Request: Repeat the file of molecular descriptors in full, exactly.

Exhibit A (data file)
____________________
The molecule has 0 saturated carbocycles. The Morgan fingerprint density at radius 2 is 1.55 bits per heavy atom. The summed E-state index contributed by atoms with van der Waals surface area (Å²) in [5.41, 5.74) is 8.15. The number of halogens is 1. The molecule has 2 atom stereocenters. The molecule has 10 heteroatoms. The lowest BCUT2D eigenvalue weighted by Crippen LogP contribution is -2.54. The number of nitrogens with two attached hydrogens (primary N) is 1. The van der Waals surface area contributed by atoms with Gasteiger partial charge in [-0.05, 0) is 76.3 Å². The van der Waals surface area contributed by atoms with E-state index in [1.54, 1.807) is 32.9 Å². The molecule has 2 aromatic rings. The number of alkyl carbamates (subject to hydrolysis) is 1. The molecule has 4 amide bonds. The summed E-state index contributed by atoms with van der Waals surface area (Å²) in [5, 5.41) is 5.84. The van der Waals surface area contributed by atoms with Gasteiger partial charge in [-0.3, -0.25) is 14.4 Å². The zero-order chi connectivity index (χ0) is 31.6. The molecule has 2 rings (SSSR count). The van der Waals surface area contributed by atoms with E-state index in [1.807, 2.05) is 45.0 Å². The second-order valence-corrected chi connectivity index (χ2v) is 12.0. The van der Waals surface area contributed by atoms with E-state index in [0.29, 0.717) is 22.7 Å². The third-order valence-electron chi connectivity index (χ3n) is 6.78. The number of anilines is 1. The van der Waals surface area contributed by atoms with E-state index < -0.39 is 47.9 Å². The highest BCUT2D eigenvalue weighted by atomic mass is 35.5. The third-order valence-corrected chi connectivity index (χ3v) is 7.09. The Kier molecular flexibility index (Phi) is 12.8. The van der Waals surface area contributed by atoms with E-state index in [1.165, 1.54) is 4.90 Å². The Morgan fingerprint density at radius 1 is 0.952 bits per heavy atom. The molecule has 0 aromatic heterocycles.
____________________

The molecule has 0 saturated carbocycles. The Morgan fingerprint density at radius 2 is 1.55 bits per heavy atom. The summed E-state index contributed by atoms with van der Waals surface area (Å²) in [5.41, 5.74) is 8.15. The number of halogens is 1. The molecule has 2 atom stereocenters. The molecule has 10 heteroatoms. The lowest BCUT2D eigenvalue weighted by Crippen LogP contribution is -2.54. The number of nitrogens with two attached hydrogens (primary N) is 1. The van der Waals surface area contributed by atoms with Gasteiger partial charge in [-0.05, 0) is 76.3 Å². The van der Waals surface area contributed by atoms with E-state index in [1.54, 1.807) is 32.9 Å². The molecule has 2 aromatic rings. The number of alkyl carbamates (subject to hydrolysis) is 1. The molecule has 4 amide bonds. The summed E-state index contributed by atoms with van der Waals surface area (Å²) in [5, 5.41) is 5.84. The van der Waals surface area contributed by atoms with Gasteiger partial charge in [-0.3, -0.25) is 14.4 Å². The zero-order chi connectivity index (χ0) is 31.6. The molecule has 2 rings (SSSR count). The van der Waals surface area contributed by atoms with E-state index in [1.807, 2.05) is 45.0 Å². The second-order valence-corrected chi connectivity index (χ2v) is 12.0. The van der Waals surface area contributed by atoms with E-state index in [0.29, 0.717) is 22.7 Å². The third-order valence-electron chi connectivity index (χ3n) is 6.78. The number of anilines is 1. The van der Waals surface area contributed by atoms with E-state index < -0.39 is 47.9 Å². The highest BCUT2D eigenvalue weighted by atomic mass is 35.5. The third-order valence-corrected chi connectivity index (χ3v) is 7.09. The Kier molecular flexibility index (Phi) is 12.8. The van der Waals surface area contributed by atoms with E-state index in [1.165, 1.54) is 4.90 Å². The Morgan fingerprint density at radius 1 is 0.952 bits per heavy atom. The molecule has 0 aromatic heterocycles.